Feature films shot in 4K (or higher) are not cut in 4K. They are cut in 1080,or even 720, only going back to 4K after effects and color grades when everything is locked in time for final checks

    Sorry  if this is grumpy, but one thing I tell my students in my animation/compositing classes is that if they're not getting system slowdown, they're not pushing the system enough. 

  • UbiUbi
    edited April 2015

    @Triem23 well, i know that having a Quadro mounted on my laptop is not the best solution in every field of application. Anyway, if i concatenate several full hd videos in the HF edit timeline without any effect, i can scrub them in realtime back and forth (with prores shooted by BMPCC) from my SSD and it's butter smooth. When i apply a cpu intensive dissolvence or some complex composite shot the frame rate goes down. From this experience i can guess that if HF could keep a rendered clip in RAM (it's ok for me also to re-render it once for each working session, maybe persisting to disk would be better) i theoretically can keep the original smoothness. I don't pretend that my $2,500 ZBook 15 to work like a $250,000 dedicated solution, but it has enough horsepower to move a bunch of FHD clips i guess :)

  • Triem23Triem23 Moderator

     

    Hey, I totally agree that persistent RAM renders are useful, and a great potential addition. However, I do see why we got disc proxies first. 

    Using Foxhome above as an example, he's got 8GB of RAM. After OS overhead and Hitfilm requirements, he doesn't have a much left for preview. Realistically, 1-2 GB. Which is about 10-20 seconds, max. With your 32GB, you could allocate 16 GB for previews and get about 90 seconds of RAM preview and have plenty left over. Again, why FxHome did disc-based renders. 

  • Ok ok, i totally agree about disk caching. But i cannot manage to get them working. I don't know that's wrong on my side but if i choose to make a proxy (and wait some time), my composite shot is still choppy. Then i can deactivate proxy and get the very same performance. Looks like there's no proxy at all.

  • @Ubi, what are you proxying? The original media or the composite? The problem with proxies is that they are huge and thus your disk could become the bottle kneck, but I see you have a SSD, so other than running out of space, it should be plenty fast. Are you sure the proxy has completed? In the media bin there is an icon showing the progress.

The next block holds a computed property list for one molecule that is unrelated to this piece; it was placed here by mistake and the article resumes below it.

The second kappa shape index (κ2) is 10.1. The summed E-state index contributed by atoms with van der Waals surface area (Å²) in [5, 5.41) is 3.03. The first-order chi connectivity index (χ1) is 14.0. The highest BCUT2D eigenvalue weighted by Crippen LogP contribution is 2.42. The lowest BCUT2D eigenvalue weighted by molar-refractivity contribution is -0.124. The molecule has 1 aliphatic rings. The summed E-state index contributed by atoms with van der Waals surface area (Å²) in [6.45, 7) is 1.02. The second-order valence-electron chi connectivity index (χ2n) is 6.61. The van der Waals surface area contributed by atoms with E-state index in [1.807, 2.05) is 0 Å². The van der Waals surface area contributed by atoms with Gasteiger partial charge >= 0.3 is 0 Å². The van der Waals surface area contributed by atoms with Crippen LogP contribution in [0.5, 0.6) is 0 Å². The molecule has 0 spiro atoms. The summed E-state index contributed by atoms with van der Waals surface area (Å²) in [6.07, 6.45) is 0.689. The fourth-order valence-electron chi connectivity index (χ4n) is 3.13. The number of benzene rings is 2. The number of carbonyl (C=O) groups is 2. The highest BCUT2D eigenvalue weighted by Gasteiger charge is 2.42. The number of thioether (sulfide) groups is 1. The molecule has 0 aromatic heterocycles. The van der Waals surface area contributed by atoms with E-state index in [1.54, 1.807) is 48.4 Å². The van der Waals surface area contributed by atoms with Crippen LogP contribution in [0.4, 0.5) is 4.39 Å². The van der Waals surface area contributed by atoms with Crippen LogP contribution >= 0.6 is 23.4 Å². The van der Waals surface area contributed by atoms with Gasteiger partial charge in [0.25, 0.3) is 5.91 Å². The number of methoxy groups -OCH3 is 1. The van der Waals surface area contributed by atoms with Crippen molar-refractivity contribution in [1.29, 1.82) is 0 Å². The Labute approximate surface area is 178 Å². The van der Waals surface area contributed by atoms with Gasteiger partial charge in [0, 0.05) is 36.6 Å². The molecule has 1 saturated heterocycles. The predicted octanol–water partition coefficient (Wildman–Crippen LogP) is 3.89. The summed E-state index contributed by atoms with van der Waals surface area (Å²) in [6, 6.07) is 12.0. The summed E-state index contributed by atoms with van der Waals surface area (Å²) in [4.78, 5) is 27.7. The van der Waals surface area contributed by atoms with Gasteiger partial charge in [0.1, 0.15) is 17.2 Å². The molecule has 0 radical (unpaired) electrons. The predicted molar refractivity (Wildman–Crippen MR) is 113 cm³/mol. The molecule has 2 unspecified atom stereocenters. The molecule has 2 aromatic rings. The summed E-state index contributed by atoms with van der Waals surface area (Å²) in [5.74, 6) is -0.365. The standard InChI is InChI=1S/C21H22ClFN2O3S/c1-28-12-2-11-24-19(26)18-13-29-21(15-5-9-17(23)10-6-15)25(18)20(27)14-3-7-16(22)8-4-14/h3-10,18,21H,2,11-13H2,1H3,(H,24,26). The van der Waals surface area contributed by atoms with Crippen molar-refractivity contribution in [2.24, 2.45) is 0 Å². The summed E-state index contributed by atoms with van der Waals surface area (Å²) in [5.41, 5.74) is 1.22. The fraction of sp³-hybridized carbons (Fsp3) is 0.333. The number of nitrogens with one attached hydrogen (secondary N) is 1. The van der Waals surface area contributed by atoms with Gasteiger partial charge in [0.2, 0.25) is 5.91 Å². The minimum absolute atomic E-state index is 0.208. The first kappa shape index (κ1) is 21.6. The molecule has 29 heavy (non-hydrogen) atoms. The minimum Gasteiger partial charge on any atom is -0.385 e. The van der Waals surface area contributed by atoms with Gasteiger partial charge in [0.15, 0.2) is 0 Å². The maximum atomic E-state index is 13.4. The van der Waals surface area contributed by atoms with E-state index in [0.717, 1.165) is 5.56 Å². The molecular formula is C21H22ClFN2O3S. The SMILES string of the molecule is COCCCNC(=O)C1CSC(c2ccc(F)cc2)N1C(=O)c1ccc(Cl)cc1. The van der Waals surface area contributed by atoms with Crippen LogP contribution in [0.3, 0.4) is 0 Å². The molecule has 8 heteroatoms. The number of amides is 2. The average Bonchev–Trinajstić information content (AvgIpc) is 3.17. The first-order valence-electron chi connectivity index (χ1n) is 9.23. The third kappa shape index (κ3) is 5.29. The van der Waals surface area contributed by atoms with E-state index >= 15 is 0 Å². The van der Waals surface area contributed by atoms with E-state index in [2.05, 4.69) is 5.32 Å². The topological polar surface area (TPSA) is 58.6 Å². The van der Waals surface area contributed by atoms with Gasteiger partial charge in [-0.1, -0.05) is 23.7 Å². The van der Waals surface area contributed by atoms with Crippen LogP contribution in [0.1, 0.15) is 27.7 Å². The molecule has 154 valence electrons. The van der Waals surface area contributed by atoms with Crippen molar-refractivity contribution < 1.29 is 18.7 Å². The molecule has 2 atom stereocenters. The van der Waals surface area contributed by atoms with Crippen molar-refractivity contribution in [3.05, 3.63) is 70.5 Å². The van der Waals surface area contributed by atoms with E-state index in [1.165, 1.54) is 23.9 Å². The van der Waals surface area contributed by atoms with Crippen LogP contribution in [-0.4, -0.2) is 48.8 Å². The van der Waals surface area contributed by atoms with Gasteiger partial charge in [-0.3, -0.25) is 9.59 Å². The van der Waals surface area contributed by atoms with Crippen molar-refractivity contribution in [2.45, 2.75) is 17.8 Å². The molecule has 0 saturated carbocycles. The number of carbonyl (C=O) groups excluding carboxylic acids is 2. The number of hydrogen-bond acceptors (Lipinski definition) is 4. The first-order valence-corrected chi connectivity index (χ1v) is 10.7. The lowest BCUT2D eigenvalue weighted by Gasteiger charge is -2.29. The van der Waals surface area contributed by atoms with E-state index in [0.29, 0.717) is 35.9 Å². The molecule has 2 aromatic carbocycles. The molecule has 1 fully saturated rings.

• Triem23Triem23 Moderator

    Well. A possible issue with caching is what drives your cache is on, what else is the drive doing, etc. In an ideal situation we would have separate drives for OS, programs, cache, library/stock, project source, project render; with the project drives being RAIDs. 

    Also,I think proxy renders are slower than output renders, since HFP3 isn't devoting all it's run-time to render, but doing it as a low-priority background process under editing.

    Also, just to restate, a persistent RAM render is a great idea, and you should totally wishlist it. It's not as useful to as many users as the disc-proxy since a lot of us are still running machines two-three-generations old. :-) 

  • __simon__: the only thing i can proxy currently is a composite shot. it would be nice to proxy also the original media when effects or dissovences are applied over it. I didn't notice the icon you mentioned, when i come home i'll check over it, thanks!

    Triem23: Well i know that caching an entire short film is not possible with only 32 GB ram, but it would be nice when i'm dealing with trailers or musical videos because in this case you may end using many effects and the entire video can fit the ram. It may be nice also on longer videos, when i want to focus my attention to a specific time range i don't need the entire film loaded in ram but only the portion i'm working on.

  • UbiUbi
    edited April 2015

    Got it! My proxy folder was skrewed. I placed it on a real path and now it produces proxies. Maybe it could be useful being warned about path issues?

    A comment on proxy generation. I notice that it takes very long time, also for relatively short clips with nothing than some grading on them. I think this is due to the lowest process priority given to the proxy generator... is there some way to maximize CPU load on that process when i tant it to?

    @__simon__: now i see that icon you told me about. Never noticed it, when i drop a media on the timeline i never go back on the media panel :)

    Thanks.